Is the term 'Chi-town' lame yet? I'm suspecting it is. B-town is uber lame already, so surely Chi-town was worn out quite a while back. Either way, it's a little irrelevant as the Chicagoan rapper Tree is not the particular tree in question here, rather a tree grown all the way over the other side of the states; Oliver Tree Nickell, if you will.

A multi branched entity for sure, Nickell has already flirted with various genres spanning ska and psychedelia, all the while having a relatively successful stab at that whole dubstep thing. Now, having expelled all of that from his system whilst only in his teens, Nickell has arrived at some sort of point of musical maturity - very early on, it has to be said. At these crossroads, he could choose to delve back into something he's touched upon in the past, maybe even try out a whole new genre altogether. Another option would be to throw all of his former musical experience into one almighty fucking cauldron, mix it all up into a shimmery, light emanating liquid, smooth it out into record sized ovals and release it to the world. In actuality, he's sort of done all three, and the results are sublime.

The three-track EP opens with 'Demons', a slightly melancholic bass sprawler with intricate percussion bars thread throughout. Rising ever so slightly above Tree's vocals sit those of Lena Kuhn, providing a beautifully sinister contrast of pitch within the chorus. This builds up to a miniature breakdown towards the end, in which the higher wails are twisted inside out to create an almost back-tongued hit of chopped language. It lasts mere seconds, yet it is these little details that hint at the potential of these tracks.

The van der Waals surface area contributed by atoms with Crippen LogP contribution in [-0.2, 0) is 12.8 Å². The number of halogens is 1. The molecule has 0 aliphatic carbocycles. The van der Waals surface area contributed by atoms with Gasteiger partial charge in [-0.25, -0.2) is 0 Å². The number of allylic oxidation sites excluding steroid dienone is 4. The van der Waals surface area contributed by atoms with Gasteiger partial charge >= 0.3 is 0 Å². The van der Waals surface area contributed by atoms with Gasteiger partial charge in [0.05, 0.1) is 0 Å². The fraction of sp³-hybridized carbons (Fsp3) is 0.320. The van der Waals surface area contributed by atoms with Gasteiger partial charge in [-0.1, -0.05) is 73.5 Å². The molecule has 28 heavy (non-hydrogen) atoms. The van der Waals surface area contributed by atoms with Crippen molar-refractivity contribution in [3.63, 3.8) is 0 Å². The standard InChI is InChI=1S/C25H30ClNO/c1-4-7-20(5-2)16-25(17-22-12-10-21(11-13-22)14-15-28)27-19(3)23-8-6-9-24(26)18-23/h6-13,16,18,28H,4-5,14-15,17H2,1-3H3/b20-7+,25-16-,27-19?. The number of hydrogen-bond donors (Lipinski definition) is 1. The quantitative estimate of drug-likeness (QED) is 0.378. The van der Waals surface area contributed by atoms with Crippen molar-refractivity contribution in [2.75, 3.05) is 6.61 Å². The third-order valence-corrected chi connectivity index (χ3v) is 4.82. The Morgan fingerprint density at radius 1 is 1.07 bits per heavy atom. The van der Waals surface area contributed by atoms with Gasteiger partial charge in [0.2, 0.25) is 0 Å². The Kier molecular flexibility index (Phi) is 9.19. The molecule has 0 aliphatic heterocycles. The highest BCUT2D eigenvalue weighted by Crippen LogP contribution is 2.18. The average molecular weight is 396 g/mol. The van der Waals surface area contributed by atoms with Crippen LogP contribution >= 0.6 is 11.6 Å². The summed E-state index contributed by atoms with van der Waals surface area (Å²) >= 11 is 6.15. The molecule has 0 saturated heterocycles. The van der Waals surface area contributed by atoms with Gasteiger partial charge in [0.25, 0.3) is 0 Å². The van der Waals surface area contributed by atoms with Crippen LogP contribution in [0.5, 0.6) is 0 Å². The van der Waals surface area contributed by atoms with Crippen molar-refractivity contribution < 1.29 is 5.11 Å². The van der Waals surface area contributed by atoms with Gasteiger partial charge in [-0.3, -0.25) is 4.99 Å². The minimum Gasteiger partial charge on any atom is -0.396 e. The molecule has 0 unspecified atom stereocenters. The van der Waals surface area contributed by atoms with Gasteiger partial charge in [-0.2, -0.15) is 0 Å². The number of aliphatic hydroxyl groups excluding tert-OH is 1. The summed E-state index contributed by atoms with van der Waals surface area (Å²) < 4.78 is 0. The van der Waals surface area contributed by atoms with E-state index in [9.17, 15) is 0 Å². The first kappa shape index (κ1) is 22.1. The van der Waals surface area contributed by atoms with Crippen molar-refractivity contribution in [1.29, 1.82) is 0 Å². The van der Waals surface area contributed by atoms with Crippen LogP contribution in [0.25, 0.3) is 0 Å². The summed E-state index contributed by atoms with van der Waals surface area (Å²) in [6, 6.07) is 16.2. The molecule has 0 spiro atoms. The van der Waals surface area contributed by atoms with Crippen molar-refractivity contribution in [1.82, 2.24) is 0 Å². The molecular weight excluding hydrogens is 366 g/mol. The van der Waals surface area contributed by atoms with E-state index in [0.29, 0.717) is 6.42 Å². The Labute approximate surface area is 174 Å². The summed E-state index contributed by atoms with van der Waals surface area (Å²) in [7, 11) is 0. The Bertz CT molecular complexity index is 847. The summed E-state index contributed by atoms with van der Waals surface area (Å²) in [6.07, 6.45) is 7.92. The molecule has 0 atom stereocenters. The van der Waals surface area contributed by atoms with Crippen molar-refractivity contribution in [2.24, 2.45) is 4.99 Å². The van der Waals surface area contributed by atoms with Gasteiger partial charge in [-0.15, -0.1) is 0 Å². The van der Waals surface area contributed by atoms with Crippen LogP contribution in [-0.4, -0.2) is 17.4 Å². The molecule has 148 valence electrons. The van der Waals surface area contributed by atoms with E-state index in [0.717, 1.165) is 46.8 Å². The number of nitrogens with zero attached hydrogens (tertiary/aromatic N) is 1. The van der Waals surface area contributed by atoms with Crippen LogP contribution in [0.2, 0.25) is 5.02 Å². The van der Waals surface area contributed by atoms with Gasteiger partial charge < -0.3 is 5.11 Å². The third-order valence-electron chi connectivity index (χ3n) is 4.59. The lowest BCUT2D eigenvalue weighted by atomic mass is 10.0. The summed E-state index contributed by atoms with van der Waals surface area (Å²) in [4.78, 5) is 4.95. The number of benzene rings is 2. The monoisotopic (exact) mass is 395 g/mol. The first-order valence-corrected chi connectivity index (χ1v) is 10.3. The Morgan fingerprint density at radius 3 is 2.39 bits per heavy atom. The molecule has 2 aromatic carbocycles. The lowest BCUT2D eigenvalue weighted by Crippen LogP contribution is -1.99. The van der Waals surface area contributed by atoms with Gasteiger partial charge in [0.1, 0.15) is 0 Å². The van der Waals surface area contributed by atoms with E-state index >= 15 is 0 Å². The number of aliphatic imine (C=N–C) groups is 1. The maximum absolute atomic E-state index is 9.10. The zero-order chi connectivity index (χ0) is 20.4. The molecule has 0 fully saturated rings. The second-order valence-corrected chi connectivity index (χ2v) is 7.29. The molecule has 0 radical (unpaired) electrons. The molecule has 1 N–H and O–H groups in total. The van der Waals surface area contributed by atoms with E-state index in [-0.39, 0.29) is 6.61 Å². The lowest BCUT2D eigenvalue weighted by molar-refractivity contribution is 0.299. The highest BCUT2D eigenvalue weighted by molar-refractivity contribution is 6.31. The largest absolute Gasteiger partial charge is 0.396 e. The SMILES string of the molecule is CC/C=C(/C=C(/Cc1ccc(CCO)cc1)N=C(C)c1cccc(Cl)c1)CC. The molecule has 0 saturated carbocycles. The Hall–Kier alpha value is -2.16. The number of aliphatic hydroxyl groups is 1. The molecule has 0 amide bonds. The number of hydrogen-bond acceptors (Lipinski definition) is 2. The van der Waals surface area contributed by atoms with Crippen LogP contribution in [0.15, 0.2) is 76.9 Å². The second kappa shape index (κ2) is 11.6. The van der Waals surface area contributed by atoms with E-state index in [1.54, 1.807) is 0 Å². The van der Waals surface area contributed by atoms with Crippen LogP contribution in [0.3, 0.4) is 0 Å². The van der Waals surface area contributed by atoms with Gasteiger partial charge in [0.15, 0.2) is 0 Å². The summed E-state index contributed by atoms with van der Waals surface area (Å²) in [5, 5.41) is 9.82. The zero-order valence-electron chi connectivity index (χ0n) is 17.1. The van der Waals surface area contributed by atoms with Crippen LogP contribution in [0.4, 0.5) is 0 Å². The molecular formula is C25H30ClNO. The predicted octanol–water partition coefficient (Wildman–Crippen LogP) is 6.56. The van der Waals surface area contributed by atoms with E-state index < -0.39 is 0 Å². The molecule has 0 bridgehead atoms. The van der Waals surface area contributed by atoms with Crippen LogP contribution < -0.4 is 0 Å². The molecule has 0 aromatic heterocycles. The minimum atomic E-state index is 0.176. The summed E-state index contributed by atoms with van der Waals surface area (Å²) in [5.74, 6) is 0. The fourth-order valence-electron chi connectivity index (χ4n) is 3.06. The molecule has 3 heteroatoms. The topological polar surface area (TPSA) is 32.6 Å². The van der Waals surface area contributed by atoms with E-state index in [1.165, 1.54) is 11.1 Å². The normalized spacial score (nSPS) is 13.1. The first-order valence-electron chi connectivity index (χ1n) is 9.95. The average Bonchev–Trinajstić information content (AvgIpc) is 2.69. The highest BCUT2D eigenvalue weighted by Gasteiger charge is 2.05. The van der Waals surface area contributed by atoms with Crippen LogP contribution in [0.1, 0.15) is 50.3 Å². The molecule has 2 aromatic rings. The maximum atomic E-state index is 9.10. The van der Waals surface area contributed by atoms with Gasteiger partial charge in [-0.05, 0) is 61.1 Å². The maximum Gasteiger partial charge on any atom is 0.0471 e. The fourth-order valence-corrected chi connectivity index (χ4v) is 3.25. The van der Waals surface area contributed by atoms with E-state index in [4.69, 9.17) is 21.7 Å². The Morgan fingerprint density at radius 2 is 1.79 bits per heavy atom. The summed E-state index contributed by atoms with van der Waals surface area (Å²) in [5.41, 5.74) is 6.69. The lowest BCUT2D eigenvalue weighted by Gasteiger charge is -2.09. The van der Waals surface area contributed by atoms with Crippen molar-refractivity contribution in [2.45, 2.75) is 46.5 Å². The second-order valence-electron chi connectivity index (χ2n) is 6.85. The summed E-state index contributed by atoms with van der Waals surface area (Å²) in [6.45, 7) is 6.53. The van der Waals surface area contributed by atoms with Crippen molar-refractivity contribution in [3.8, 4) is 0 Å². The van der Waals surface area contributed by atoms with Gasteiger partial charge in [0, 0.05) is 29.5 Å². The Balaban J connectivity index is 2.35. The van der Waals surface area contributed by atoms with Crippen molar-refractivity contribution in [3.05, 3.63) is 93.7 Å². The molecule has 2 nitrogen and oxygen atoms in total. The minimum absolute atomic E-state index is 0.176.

Next, everything gets pretty ambitious - Thom Yorke ambitious, to be precise. The second track is a massively audacious attempt to cover the wonder that is 'Karma Police'. On paper, this is just about everything I should hate summed up in three minutes, a muted shriek of "Sacrilege!" escaping my lips as I realise just what he is doing. The craziest part of this, though, is the fact that it is absolutely brilliant. Soft, xylophonic taps introduce the track as those lyrics pop in, a rather brilliant case of distinctive pronunciation giving them a whole new personality. Choirboy howls back up the vocal bridges, as much heavier drums surround the all too famous hooks of the song. It most definitely should not be my thing, yet it most definitely has become my thing. Covering Radiohead and not entirely fucking up is one thing, but actually making it become a whole different monster whilst doing so is quite the achievement.

The final track, whilst good, is not as strong as the other two. It's intentionally softer, beginning with female vocals once more, and another (less impressive) bout of those warped words. Titled 'Rabbit Hole', it actually depends on these two features as a foundation throughout, making it much more blissed-out and glitter sprinkled to everything else. The lyrics and overall production do suggest a thin mist of darkness, yet it lacks the impact that the other two numbers put forward.

Tree has a serious ability to switch and change the feel that each release gives off, which probably stems back to the various roles experienced in his career. It'll be interesting to watch where this journey takes him next, yet it seems that he has really found a niche in which his talent comes through stronger than ever.